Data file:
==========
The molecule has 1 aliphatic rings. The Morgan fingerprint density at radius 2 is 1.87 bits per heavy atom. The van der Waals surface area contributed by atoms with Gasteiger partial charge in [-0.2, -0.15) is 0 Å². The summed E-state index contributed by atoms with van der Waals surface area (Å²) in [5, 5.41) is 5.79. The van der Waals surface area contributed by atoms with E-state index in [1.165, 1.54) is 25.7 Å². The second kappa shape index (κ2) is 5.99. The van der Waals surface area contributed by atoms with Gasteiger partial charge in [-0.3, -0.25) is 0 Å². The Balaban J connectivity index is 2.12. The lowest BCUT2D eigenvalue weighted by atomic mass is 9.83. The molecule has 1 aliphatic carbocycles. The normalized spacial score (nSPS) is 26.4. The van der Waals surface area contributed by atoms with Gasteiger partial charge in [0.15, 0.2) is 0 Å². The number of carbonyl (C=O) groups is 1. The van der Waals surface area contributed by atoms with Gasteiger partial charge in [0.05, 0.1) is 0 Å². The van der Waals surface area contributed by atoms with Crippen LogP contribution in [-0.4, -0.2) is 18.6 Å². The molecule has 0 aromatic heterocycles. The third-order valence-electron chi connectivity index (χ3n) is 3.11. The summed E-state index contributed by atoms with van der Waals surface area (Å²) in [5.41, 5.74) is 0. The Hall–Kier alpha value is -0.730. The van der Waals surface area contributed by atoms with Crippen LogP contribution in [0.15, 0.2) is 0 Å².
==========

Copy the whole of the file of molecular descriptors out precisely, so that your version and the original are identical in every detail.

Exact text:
The molecule has 1 aliphatic rings. The Morgan fingerprint density at radius 2 is 1.87 bits per heavy atom. The van der Waals surface area contributed by atoms with Gasteiger partial charge in [-0.2, -0.15) is 0 Å². The summed E-state index contributed by atoms with van der Waals surface area (Å²) in [5, 5.41) is 5.79. The van der Waals surface area contributed by atoms with E-state index in [1.165, 1.54) is 25.7 Å². The second kappa shape index (κ2) is 5.99. The van der Waals surface area contributed by atoms with Gasteiger partial charge in [-0.3, -0.25) is 0 Å². The Balaban J connectivity index is 2.12. The lowest BCUT2D eigenvalue weighted by atomic mass is 9.83. The molecule has 1 aliphatic carbocycles. The normalized spacial score (nSPS) is 26.4. The van der Waals surface area contributed by atoms with Gasteiger partial charge in [0.15, 0.2) is 0 Å². The number of carbonyl (C=O) groups is 1. The van der Waals surface area contributed by atoms with Gasteiger partial charge in [0.05, 0.1) is 0 Å². The van der Waals surface area contributed by atoms with Crippen LogP contribution in [-0.4, -0.2) is 18.6 Å². The molecule has 0 aromatic heterocycles. The third-order valence-electron chi connectivity index (χ3n) is 3.11. The summed E-state index contributed by atoms with van der Waals surface area (Å²) in [5.41, 5.74) is 0. The Hall–Kier alpha value is -0.730. The van der Waals surface area contributed by atoms with Crippen LogP contribution in [0.15, 0.2) is 0 Å².